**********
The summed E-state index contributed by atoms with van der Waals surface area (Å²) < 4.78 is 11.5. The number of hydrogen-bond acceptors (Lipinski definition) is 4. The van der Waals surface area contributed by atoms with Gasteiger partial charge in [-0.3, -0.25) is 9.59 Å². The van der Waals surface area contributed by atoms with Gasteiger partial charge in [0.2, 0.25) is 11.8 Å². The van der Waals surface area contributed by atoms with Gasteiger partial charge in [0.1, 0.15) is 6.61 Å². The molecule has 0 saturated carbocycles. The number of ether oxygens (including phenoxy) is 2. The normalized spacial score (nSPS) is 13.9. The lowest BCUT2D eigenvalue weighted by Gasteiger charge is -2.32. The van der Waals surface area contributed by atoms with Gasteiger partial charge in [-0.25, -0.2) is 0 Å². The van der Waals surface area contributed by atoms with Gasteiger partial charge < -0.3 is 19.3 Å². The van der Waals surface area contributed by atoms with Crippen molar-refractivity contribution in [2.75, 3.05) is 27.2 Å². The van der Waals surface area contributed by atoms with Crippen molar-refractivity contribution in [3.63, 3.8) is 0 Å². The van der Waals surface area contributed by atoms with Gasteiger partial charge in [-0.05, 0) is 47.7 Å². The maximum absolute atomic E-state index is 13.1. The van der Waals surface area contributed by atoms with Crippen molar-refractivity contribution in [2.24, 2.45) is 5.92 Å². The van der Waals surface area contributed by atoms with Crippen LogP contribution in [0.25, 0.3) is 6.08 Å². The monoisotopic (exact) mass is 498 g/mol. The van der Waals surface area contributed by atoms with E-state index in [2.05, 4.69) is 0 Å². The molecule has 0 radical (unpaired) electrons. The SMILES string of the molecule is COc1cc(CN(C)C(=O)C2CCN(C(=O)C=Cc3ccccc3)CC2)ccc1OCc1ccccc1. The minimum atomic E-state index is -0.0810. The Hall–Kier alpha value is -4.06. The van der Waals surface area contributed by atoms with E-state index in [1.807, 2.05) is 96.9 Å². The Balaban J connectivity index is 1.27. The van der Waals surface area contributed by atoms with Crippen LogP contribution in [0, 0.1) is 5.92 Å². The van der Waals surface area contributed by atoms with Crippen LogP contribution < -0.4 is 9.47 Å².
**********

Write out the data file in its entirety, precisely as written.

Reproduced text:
The summed E-state index contributed by atoms with van der Waals surface area (Å²) < 4.78 is 11.5. The number of hydrogen-bond acceptors (Lipinski definition) is 4. The van der Waals surface area contributed by atoms with Gasteiger partial charge in [-0.3, -0.25) is 9.59 Å². The van der Waals surface area contributed by atoms with Gasteiger partial charge in [0.2, 0.25) is 11.8 Å². The van der Waals surface area contributed by atoms with Gasteiger partial charge in [0.1, 0.15) is 6.61 Å². The molecule has 0 saturated carbocycles. The number of ether oxygens (including phenoxy) is 2. The normalized spacial score (nSPS) is 13.9. The lowest BCUT2D eigenvalue weighted by Gasteiger charge is -2.32. The van der Waals surface area contributed by atoms with Gasteiger partial charge in [-0.25, -0.2) is 0 Å². The van der Waals surface area contributed by atoms with Gasteiger partial charge < -0.3 is 19.3 Å². The van der Waals surface area contributed by atoms with Crippen molar-refractivity contribution in [2.75, 3.05) is 27.2 Å². The van der Waals surface area contributed by atoms with Crippen molar-refractivity contribution in [3.63, 3.8) is 0 Å². The van der Waals surface area contributed by atoms with Gasteiger partial charge in [-0.05, 0) is 47.7 Å². The maximum absolute atomic E-state index is 13.1. The van der Waals surface area contributed by atoms with Crippen molar-refractivity contribution in [2.24, 2.45) is 5.92 Å². The van der Waals surface area contributed by atoms with Crippen LogP contribution in [0.25, 0.3) is 6.08 Å². The monoisotopic (exact) mass is 498 g/mol. The van der Waals surface area contributed by atoms with E-state index in [2.05, 4.69) is 0 Å². The molecule has 0 radical (unpaired) electrons. The SMILES string of the molecule is COc1cc(CN(C)C(=O)C2CCN(C(=O)C=Cc3ccccc3)CC2)ccc1OCc1ccccc1. The minimum atomic E-state index is -0.0810. The Hall–Kier alpha value is -4.06. The van der Waals surface area contributed by atoms with E-state index in [1.807, 2.05) is 96.9 Å². The Balaban J connectivity index is 1.27. The van der Waals surface area contributed by atoms with Crippen LogP contribution in [0, 0.1) is 5.92 Å². The van der Waals surface area contributed by atoms with Crippen LogP contribution < -0.4 is 9.47 Å².